The model cité
Exploring the past, present and future of the right-bank Cité de la Benauge, which is made up of sister estates Cité Pinçon and Cité Blanche.
The story of the doomed Le Signal residence in Soulac, and the day it was transformed into a gigantic work of art.
The parallel lives of cyclists Roger and Guy Lapébie, whose names live on in the shape of the velodrome and a scenic bike path.
Postcards from (Invisible) Bordeaux
A selection of recently-acquired postcards, all of which are connected to subjects that have featured on the blog.
Sunday, 19 April 2015
Monday, 6 April 2015
This time, the François Didier trail led me to the renowned Musée Georges de Sonneville in Gradignan, to visit an elaborate exhibition that is currently showcasing his work (it runs until April 12th), entitled “Neanysa, ville antique”. The concept is simple but the execution is both surprising and impressive in its scale: François Didier has created his own imaginary ancient city, Neanysa, and the exhibition enables visitors to discover the city-that-never-was by viewing a whole host of items and documents that pay testimony to how things were, or might have been!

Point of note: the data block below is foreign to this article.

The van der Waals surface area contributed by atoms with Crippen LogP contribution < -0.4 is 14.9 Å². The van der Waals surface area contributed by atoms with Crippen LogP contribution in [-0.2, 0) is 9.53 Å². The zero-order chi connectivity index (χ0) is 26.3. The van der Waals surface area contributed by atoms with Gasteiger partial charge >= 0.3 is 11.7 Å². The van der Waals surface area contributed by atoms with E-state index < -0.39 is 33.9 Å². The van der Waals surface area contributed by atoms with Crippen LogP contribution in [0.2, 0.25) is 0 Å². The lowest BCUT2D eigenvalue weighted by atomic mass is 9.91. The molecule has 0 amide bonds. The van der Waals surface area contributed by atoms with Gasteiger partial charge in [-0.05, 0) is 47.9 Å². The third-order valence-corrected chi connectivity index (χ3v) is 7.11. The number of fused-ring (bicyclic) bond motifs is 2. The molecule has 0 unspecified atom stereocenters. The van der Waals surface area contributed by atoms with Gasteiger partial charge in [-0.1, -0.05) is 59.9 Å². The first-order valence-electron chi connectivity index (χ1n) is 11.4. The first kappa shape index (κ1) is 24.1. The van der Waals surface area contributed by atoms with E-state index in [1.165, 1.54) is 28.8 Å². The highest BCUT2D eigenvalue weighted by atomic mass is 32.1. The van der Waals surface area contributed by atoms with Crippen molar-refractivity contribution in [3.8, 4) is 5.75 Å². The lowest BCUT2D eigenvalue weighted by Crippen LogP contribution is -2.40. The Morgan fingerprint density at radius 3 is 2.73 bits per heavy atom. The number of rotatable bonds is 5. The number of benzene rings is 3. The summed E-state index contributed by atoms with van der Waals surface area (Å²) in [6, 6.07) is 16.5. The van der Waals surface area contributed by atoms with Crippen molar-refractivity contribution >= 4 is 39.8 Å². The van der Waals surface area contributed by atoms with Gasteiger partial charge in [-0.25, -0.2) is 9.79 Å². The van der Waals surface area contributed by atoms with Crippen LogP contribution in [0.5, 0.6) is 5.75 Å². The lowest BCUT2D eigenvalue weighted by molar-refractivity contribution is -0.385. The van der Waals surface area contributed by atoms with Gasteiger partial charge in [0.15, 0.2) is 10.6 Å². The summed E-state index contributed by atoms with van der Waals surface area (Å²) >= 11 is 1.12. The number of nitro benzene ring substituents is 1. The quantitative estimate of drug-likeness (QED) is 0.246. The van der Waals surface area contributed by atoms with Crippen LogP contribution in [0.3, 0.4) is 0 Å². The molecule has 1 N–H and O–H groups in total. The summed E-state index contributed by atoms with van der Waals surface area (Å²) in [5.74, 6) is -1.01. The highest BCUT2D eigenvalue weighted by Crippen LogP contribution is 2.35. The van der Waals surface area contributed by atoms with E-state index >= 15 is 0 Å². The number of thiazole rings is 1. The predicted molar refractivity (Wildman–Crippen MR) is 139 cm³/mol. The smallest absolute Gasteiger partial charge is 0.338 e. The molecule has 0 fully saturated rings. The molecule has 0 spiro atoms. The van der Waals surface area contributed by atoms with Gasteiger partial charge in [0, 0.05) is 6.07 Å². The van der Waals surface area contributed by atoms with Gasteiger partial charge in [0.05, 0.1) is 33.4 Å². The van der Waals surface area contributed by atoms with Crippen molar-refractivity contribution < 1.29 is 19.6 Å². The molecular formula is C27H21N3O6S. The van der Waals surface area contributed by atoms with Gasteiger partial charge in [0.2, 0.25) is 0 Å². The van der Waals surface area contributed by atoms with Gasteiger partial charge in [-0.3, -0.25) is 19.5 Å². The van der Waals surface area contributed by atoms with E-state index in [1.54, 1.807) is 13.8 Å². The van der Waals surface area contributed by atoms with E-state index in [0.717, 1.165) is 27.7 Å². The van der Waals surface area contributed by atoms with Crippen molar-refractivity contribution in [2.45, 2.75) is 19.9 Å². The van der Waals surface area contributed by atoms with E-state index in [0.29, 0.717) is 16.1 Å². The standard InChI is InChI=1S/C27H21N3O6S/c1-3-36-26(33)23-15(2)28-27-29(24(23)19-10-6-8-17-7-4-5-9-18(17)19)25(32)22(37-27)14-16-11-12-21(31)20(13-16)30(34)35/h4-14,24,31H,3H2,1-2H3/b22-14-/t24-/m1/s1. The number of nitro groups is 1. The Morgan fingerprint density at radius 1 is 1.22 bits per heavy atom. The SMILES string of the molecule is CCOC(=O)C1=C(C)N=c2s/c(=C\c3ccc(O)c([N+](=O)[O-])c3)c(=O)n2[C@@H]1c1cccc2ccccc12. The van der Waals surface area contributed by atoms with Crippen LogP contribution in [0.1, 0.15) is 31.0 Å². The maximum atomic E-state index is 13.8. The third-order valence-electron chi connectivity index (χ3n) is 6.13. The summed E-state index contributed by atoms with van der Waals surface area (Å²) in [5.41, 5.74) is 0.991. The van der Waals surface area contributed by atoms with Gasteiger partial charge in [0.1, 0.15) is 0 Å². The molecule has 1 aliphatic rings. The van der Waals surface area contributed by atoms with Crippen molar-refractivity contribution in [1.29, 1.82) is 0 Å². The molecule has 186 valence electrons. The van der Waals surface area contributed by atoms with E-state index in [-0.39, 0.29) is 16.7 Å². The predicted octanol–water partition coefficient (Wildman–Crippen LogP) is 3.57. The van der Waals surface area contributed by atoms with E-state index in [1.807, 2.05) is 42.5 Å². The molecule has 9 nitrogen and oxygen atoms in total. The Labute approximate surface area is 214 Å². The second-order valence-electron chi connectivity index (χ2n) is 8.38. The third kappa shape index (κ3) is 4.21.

Saturday, 4 April 2015
Thursday, 26 March 2015
Le Signal has long been an angular eyesore for some, but was a much-loved home and holiday residence for others and was initially set to be just the first of a number of such buildings in Soulac. Importantly, when it was built, between 1965 and 1970, the ocean was a good 200 metres away. But over the ensuing years, the Atlantic has literally gained ground on this lone apartment block, at a rate of between four and eight metres per year.
Sunday, 22 March 2015
We start our journey on Allées de Tourny, on April 25th 1905, at the official unveiling of a grand monument celebrating the achievements of 19th-century statesman Léon Gambetta. Leading the tributes that day was French president Émile Loubet, although this picture shows the undoubtedly stirring rendition of La Marseillaise by renowned baritone Francisque Delmas.
Tuesday, 10 March 2015
They were two brothers. Roger was born in Bayonne in 1911, Guy following suit in the Landes town of Saint-Geours-de-Maremne in 1916. Over the subsequent years, the family base shifted to Pessac, where their father managed the Médoquine freight station, although their mother reportedly soon moved to Neuilly-sur-Seine, in the suburbs of Paris.